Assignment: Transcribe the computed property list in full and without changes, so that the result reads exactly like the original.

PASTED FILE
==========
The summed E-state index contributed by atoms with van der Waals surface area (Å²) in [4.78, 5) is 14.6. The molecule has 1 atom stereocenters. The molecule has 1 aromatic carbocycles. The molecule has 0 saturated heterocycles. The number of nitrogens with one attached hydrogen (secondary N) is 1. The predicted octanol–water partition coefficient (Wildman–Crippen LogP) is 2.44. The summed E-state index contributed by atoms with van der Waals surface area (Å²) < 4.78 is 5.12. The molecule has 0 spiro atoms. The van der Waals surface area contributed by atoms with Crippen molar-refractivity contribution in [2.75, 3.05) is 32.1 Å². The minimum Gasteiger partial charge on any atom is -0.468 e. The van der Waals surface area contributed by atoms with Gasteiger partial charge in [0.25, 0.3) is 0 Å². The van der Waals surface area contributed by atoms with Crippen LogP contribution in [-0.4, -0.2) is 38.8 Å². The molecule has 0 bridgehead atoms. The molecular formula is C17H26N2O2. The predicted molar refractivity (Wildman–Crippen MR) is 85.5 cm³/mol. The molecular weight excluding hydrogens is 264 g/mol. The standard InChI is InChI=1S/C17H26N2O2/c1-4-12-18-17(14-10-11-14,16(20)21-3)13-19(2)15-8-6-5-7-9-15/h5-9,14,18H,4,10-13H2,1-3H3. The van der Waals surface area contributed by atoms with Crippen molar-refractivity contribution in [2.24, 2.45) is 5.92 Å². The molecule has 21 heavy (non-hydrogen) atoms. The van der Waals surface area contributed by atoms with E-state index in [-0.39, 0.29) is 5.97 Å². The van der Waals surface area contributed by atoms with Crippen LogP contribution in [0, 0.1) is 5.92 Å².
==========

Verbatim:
The summed E-state index contributed by atoms with van der Waals surface area (Å²) in [4.78, 5) is 14.6. The molecule has 1 atom stereocenters. The molecule has 1 aromatic carbocycles. The molecule has 0 saturated heterocycles. The number of nitrogens with one attached hydrogen (secondary N) is 1. The predicted octanol–water partition coefficient (Wildman–Crippen LogP) is 2.44. The summed E-state index contributed by atoms with van der Waals surface area (Å²) < 4.78 is 5.12. The molecule has 0 spiro atoms. The van der Waals surface area contributed by atoms with Crippen molar-refractivity contribution in [2.75, 3.05) is 32.1 Å². The minimum Gasteiger partial charge on any atom is -0.468 e. The van der Waals surface area contributed by atoms with Gasteiger partial charge in [0.25, 0.3) is 0 Å². The van der Waals surface area contributed by atoms with Crippen LogP contribution in [-0.4, -0.2) is 38.8 Å². The molecule has 0 bridgehead atoms. The molecular formula is C17H26N2O2. The predicted molar refractivity (Wildman–Crippen MR) is 85.5 cm³/mol. The molecular weight excluding hydrogens is 264 g/mol. The standard InChI is InChI=1S/C17H26N2O2/c1-4-12-18-17(14-10-11-14,16(20)21-3)13-19(2)15-8-6-5-7-9-15/h5-9,14,18H,4,10-13H2,1-3H3. The van der Waals surface area contributed by atoms with Crippen molar-refractivity contribution in [2.24, 2.45) is 5.92 Å². The molecule has 21 heavy (non-hydrogen) atoms. The van der Waals surface area contributed by atoms with E-state index in [-0.39, 0.29) is 5.97 Å². The van der Waals surface area contributed by atoms with Crippen LogP contribution in [0, 0.1) is 5.92 Å².